Valley Breeze

The Valley Breeze Woonsocket North Smithfield 04-09-2020

The Valley Breeze Newspapers serving the Northern Rhode Island towns of Cumberland, Lincoln, Woonsocket, Smithfield, North Smithfield, Pawtucket, North Providence, Scituate, Foster, and Glocester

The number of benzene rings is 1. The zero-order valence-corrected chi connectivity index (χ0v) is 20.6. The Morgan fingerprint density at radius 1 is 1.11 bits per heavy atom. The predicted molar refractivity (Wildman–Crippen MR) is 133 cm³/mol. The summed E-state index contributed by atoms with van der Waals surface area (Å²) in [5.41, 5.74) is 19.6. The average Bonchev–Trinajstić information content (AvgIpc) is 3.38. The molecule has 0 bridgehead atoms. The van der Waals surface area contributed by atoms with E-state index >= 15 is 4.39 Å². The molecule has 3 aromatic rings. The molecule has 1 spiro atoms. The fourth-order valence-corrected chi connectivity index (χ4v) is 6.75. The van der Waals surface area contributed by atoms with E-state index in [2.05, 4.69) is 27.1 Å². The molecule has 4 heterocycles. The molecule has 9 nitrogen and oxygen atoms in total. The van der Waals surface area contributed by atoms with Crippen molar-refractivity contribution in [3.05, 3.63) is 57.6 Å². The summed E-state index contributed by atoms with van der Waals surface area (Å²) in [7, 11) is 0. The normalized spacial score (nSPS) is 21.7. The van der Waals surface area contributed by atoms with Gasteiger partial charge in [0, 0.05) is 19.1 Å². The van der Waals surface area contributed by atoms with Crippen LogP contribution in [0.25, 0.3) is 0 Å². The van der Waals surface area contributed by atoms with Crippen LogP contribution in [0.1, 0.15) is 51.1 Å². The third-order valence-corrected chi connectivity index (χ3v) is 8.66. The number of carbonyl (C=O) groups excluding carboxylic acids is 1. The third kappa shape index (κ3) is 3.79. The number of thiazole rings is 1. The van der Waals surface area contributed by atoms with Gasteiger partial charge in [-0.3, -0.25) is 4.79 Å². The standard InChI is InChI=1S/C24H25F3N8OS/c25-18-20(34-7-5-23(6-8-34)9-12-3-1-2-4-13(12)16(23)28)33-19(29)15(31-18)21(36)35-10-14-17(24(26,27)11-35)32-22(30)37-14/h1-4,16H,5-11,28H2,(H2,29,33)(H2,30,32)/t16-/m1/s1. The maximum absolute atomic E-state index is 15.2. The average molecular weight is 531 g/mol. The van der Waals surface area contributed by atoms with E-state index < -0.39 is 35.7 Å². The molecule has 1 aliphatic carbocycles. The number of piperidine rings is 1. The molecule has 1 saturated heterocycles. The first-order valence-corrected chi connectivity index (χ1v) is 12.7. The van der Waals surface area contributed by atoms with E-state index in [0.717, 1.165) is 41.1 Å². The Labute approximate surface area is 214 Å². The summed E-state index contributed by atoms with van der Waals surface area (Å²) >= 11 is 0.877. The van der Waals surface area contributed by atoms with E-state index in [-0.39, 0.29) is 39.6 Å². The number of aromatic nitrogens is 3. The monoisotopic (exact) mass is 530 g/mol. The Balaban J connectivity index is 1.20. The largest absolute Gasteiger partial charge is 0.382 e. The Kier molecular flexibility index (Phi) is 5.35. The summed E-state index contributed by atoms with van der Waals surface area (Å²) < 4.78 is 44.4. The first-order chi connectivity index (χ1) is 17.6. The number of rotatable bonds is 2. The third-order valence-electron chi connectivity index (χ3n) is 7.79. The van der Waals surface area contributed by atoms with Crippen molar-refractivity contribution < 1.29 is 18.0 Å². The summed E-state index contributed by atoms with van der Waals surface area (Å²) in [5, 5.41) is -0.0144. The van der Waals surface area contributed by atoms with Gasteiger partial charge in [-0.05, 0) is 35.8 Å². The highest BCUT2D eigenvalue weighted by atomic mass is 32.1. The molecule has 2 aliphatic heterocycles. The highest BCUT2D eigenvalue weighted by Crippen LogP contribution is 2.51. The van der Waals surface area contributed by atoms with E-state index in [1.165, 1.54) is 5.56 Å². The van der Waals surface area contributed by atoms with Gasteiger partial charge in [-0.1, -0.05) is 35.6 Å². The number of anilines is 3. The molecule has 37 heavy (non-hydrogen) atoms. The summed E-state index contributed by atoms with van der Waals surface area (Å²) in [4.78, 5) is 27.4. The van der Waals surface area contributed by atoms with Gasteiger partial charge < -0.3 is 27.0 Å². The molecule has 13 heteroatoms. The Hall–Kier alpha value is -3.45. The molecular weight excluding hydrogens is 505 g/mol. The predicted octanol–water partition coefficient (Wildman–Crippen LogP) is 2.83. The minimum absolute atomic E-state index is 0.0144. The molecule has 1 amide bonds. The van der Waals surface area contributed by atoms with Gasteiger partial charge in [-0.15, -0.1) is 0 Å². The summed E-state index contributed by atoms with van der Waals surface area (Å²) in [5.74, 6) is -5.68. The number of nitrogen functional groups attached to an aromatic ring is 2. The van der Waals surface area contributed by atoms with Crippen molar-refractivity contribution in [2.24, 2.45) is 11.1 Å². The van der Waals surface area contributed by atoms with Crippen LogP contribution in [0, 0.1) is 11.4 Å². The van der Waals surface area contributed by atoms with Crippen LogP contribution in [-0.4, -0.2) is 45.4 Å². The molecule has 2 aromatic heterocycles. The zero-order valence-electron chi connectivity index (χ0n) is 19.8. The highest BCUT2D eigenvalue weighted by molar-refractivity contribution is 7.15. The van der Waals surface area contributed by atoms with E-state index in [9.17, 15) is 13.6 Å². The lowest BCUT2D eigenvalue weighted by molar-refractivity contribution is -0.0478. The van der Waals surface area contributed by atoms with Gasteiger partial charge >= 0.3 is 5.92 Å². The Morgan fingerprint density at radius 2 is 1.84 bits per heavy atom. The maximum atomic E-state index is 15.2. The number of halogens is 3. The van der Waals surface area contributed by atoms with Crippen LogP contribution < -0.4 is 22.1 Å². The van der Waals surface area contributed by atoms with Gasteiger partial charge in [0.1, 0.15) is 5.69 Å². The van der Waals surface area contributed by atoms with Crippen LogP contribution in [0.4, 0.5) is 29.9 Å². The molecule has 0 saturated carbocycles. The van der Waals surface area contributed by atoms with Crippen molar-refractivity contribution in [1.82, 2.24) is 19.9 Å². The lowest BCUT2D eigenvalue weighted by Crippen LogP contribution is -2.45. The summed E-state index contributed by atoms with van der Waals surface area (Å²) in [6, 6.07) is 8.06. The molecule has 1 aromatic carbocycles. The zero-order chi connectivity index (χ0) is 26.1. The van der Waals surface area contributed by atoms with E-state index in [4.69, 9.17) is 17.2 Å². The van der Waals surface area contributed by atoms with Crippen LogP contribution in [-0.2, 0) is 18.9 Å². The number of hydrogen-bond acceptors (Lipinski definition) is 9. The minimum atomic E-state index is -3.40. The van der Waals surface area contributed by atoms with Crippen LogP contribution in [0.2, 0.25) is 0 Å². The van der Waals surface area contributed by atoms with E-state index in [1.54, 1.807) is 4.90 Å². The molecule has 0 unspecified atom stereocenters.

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6 THE VALLEY APRIL 9-15, 2020 | VALLEY BREEZE | NORTH SMITHFIELD BLACKSTONE WOONSOCKET EDITION PHILIP TRAPASSO of North Smithfield demonstrates one of the face shields he's using 3D printing equipment to make from home. appointments online to donate at its six donor centers. Half of the RIBC's blood donations in the region come from blood drives hosted by schools, organizations and businesses, and as these groups have taken precautions in response to the coronavirus outbreak, those outside efforts have been called off. The RIBC moved its operations to the six donor centers where staff can control the environment and flow of donors. To help them maintain social distancing between donors and keep a steady blood supply available for patients, said Kara LeBlanc, of the RIBC, donors must book appoint- ments online at donor/schedules/centers . "The need is great, and it is safe to donate," said LeBlanc. One of the most fascinating steps in the process for someone walking in the door, after going through the screening process and filling out easy paperwork, is to learn the option of a double red blood cell donation instead of a full blood donation, which allows someone to donate two units of red blood cells for a better final product. As it was explained to this writer by staffers Amy Goldman and Kerri Hays during my double blood cell donation last Thursday, a doctor could take my blood and do a direct transfusion instead of mixing it with blood from others and risking a reac- tion in the patient. And the best part is that this slightly more involved process, where plasma and platelets are returned to the donor by the same machine, counts as two dona- tions. The flow of donors has been pretty consistent since the start of the pan- demic, said staff members. Many of those coming through the doors have told stories of how they've never donated before but wanted to get off their couch and help in some way. Every donation is critical right now to ensure that there aren't shortages in the weeks ahead, they said. Peggy Butenas, a longtime Lincoln resident, retired pharmacist, and regular donor, was back at the Woonsocket location last Thursday giving her regular donation, interact- ing with staff on a first-name basis. "I donate as my way of giving back," she said, adding that she gives blood in memory of her mentor. The RIBC is looking to double blood reserves now to prevent short- ages if coronavirus cancellations continue for an extended period of time. Blood on the shelf today helps women and newborns during com- plications with childbirth, people battling cancer or undergoing che- motherapy, those who have suffered trauma, those with heart and kidney disease or blood disorders, and people who need transplants, among others. Some local regular donors said they were unable to find a time slot at least a week out as appointments filled up for the coming days. No one who has a fever or other symptoms of COVID-19 is allowed to donate, and there are other restrictions relat- ed to the virus as well. The RIBC does not test for COVID-19. There is no evidence that coronavirus can be transmitted by blood transfusion, states the organization. A single donation can save multiple lives. DONATE From Page One Making face shields from home NORTH SMITHFIELD – Companies aren't the only one mak- ing face shields for local hospitals. Since several designs for 3D-printed face shields have emerged online, schools and hobbyists are also par- ticipating in the response. Philip Trapasso, a resident of North Smithfield, is one of those using his own equipment to supply face shields to local hospitals. After his fiancé began making cloth face masks, he said, he looked for a way that he could contribute. "It all started because I was actu- ally getting some anxiety about the whole pandemic situation, so I thought to myself, 'Maybe if I do something about it, it'll make me feel a little bit better,'" he said. A mechanical engineer by trade, Trapasso has two 3D printers at home that he uses for work and personal projects. After finding a face shield design on the National Institutes of Health website, he began printing shields, producing one about every hour and a half. He reached out to friends in the medical field and local hospitals and has since sent shields to Landmark Medical Center and Yale New Haven Children's Hospital and been in contact with Boston Children's Hospital. He plans to order more equipment to cut down on produc- tion time. Family and friends have also helped with the effort, pitching in to help purchase supplies. "My real hope here is that these don't need to get used," he said. "Ideally, the medical staff would have access to really high quality top notch equipment, but if they don't have access to that and they're going to give care to someone, this could be a backup for them." Burrillville High School students have also started producing face shields, delivering their first batch of 11 shields to the Harrisville Fire Department. Under the direction of engineering teacher Andrew Aldrich, students are using 3D printing equip- ment to make the shields and already have an order of 200. Supporters have set up a GoFundMe page to raise donations for the project. The page is available on gofundme. com under "BHS Engineering – Face Shields for First Responders."

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